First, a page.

Identifying Ethiopia crash victims may take 6 months: airline

Identifying Ethiopia crash victims may take 6 months: airline

In the simulator, Aimer took off from the same airport in Addis Ababa, Ethiopia, bound for Nairobi, Kenya, "flying" something like the Boeing 737 Max 8, a model that has since been grounded in the USA after the crash in Ethiopia earlier this month and another like it months before.

Canada and the United States on Wednesday joined other countries around the world in grounding the planes, after a deadly Ethiopian Airlines plane crash killed all 157 people on board.

Investigators in France on Friday examined the black boxes of the jet that crashed in Ethiopia as the global airline industry waited to see if the cause was similar to the disaster in Indonesia.

Forensic DNA work has begun on identifying the remains but it may take six months to identify the victims, because the body parts are in small pieces.

Children gather in front of a memorial on Saturday, March 16, 2019, where an Ethiopian Airlines flight crashed almost a week earlier near Addis Ababa, Ethiopia.

Dagmawit said temporary death certificate had been given, and a final one would be issued in two weeks time.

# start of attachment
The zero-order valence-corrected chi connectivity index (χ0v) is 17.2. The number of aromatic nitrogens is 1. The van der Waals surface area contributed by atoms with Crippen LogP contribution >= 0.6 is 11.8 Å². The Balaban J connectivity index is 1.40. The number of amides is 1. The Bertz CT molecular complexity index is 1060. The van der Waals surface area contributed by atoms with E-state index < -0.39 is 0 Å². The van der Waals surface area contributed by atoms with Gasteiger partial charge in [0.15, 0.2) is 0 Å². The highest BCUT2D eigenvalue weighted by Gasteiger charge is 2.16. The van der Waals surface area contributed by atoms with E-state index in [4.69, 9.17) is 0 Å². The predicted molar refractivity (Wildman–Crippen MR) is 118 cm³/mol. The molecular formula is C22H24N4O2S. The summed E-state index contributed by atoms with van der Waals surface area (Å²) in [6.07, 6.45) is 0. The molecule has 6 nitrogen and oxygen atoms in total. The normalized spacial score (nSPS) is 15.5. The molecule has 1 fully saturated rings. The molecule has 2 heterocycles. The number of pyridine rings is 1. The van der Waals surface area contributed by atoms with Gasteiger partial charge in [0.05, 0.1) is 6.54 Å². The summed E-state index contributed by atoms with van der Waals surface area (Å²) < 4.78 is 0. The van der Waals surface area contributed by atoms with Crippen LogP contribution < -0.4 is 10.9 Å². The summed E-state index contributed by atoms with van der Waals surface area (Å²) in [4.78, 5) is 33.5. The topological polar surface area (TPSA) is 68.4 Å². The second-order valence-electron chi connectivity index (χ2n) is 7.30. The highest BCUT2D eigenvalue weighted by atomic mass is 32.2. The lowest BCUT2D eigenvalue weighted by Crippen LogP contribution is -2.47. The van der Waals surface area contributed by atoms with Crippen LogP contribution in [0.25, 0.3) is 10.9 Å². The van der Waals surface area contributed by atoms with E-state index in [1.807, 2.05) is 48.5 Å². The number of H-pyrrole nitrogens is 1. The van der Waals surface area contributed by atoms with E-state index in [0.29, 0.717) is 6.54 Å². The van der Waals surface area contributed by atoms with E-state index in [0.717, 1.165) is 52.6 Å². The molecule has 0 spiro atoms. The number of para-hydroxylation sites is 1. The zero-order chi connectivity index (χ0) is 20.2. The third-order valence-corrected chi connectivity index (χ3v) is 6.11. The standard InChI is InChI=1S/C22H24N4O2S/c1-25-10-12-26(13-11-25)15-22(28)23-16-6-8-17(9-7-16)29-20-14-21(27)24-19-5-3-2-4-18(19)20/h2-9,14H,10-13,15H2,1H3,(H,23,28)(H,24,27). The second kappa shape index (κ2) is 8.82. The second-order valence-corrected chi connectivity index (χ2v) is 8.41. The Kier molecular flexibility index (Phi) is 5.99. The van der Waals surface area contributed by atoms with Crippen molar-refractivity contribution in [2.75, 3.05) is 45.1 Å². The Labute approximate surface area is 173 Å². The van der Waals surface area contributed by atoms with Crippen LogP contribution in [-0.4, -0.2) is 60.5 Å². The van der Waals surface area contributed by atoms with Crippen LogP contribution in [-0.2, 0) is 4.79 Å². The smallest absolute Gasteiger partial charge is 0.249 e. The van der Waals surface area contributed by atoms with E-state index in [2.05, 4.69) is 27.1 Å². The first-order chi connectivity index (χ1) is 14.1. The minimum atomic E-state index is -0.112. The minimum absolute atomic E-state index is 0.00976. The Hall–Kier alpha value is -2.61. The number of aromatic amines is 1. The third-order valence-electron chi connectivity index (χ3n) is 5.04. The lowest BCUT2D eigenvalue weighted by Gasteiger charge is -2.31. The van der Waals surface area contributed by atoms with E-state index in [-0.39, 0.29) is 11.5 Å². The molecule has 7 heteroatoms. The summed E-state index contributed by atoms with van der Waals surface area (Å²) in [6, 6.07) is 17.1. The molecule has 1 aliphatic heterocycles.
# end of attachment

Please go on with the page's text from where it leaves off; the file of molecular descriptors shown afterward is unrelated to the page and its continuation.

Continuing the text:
The grounding of the 737 MAX jets has had no immediate financial impact on airlines using the planes, but it will get painful for the industry the longer they do not fly, companies and analysts said on Friday.

U.S. President Donald Trump spoke by telephone on Friday with Ethiopian Prime Minister Abiy Ahmed about the crash, according to the White House.

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The New York Times reports that shortly before crashing, the 737 Max 8 plane erratically went up and down by hundreds of feet at an abnormally fast speed.

The civil aviation safety agency noted that the work on the flight data recorder would resume the following day.

The Federal Aviation Administration (FAA) said findings from the crash site and "newly refined satellite data" warranted "further investigation of the possibility of a shared cause for the two incidents".

Air traffic controllers were aware of the plane's flight path.

"Safety is Boeing's No. 1 priority and we have full confidence in the safety of the 737 Max", the statement read.

Investigators looking into the Indonesian crash are examining whether the software automatically pushed the plane's nose down repeatedly, and whether the Lion Air pilots knew how to solve that problem.

The 737 Max has flight-control software that can automatically tilt the stabilizers if sensors detect that the plane is in danger of losing aerodynamic lift from the wings, which is necessary to stay aloft.

The FAA has said that the Boeing 737 will not fly until a software update can be tested and installed.

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